Thousands of people are in pretrial detention in Connecticut every day, and over 500 are held on bonds of $20,000 or less because they cannot pay bail bondsmen their fees, which are typically 10 percent, to get out of jail. Connecticut is considering reforms that would reduce the number of people held in jail because they are unable to post bail.
Those who are unable to raise bail are disproportionately minorities. Over the past 20 years, the amount of time they spend detained prior to trial has grown from two weeks to almost two months.
Governor Dannel P. Malloy and members of his administration believe too many people are being held in jail who do not pose a risk to the community. The state is working with the John D. and Catherine T. MacArthur Foundation to generate ideas for reforms that would be in line with Malloy’s Second Chance Society initiative, which reduced some drug crimes from felonies to misdemeanors and eliminated mandatory minimum sentences for some drug-related crimes.
The state of Connecticut received a $150,000 grant from the MacArthur Foundation in May to create a plan by December to reform the state’s jail system. The plan would include pretrial detention and people serving short sentences. Connecticut is also vying to be one of 10 jurisdictions to receive up to $4 million in grants to implement those plans.
The changes would help people who are arrested for crimes for which there is little or no evidence against them who are unable to raise the money needed to post bail. People in that situation sometimes plead guilty to crimes they did not commit in order to be released from jail.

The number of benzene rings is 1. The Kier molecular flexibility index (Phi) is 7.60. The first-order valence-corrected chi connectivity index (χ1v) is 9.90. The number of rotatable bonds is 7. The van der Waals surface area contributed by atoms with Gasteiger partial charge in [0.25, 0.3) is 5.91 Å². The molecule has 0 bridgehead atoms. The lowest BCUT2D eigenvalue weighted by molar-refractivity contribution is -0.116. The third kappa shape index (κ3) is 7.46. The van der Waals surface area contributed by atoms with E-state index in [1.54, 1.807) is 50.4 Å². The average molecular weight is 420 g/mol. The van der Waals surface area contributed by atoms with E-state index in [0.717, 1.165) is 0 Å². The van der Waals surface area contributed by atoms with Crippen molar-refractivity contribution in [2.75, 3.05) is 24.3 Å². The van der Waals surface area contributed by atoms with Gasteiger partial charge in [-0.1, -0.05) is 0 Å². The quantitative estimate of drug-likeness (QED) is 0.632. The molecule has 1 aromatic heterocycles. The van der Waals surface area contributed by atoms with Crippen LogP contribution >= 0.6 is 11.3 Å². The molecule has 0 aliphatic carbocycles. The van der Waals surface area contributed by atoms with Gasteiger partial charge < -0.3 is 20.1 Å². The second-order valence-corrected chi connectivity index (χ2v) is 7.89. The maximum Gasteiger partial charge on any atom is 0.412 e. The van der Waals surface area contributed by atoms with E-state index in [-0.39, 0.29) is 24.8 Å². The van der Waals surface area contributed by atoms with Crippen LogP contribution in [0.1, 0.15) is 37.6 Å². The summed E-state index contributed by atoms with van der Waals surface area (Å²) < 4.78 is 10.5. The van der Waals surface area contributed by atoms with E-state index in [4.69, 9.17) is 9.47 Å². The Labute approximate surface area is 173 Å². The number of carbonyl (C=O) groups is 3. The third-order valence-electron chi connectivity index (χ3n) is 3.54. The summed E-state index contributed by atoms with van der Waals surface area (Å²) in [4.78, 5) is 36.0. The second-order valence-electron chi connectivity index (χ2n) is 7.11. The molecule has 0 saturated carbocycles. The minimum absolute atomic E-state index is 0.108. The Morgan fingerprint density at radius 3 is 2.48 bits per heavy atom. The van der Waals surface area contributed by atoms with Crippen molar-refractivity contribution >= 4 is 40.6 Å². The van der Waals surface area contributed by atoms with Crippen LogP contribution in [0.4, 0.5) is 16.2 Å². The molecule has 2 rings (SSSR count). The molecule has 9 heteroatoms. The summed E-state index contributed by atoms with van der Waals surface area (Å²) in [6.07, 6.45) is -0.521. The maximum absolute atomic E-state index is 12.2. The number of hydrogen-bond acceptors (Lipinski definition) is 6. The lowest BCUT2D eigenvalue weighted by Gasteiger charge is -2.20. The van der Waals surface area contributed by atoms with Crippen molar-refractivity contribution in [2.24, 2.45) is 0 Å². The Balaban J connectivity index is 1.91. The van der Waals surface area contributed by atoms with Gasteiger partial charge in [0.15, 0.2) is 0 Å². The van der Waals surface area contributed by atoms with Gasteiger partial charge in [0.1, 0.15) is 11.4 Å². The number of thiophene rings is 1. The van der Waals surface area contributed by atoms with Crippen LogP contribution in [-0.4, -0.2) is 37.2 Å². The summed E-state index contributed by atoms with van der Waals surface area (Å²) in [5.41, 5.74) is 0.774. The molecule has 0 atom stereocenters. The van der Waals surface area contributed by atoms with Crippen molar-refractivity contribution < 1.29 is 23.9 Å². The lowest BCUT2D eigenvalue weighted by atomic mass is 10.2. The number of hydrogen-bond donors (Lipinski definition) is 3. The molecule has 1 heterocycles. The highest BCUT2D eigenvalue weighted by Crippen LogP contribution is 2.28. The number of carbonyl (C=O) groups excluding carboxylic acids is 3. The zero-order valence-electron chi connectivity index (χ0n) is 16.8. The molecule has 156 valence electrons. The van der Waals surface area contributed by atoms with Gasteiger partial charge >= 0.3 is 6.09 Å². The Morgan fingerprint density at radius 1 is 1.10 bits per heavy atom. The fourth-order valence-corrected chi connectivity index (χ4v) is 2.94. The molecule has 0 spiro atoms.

The American Civil Liberties Union says changes are needed because the current bond system, which is meant to ensure that a defendant appears in court, is sometimes used by prosecutors to gain leverage to reach plea deals. The ACLU is encouraging Connecticut to replace most cash bonds with curfews, travel restrictions, or electronic monitoring.
Members of the bail bond industry are opposed to the changes. They believe the current system is working and that some people who have been accused of crimes do pose a danger to the public.
New Jersey amended its constitution in 2014 to eliminate traditional bail for most crimes. Prosecutors can hold some defendants charged with serious crimes without bail if a judge considers them dangerous.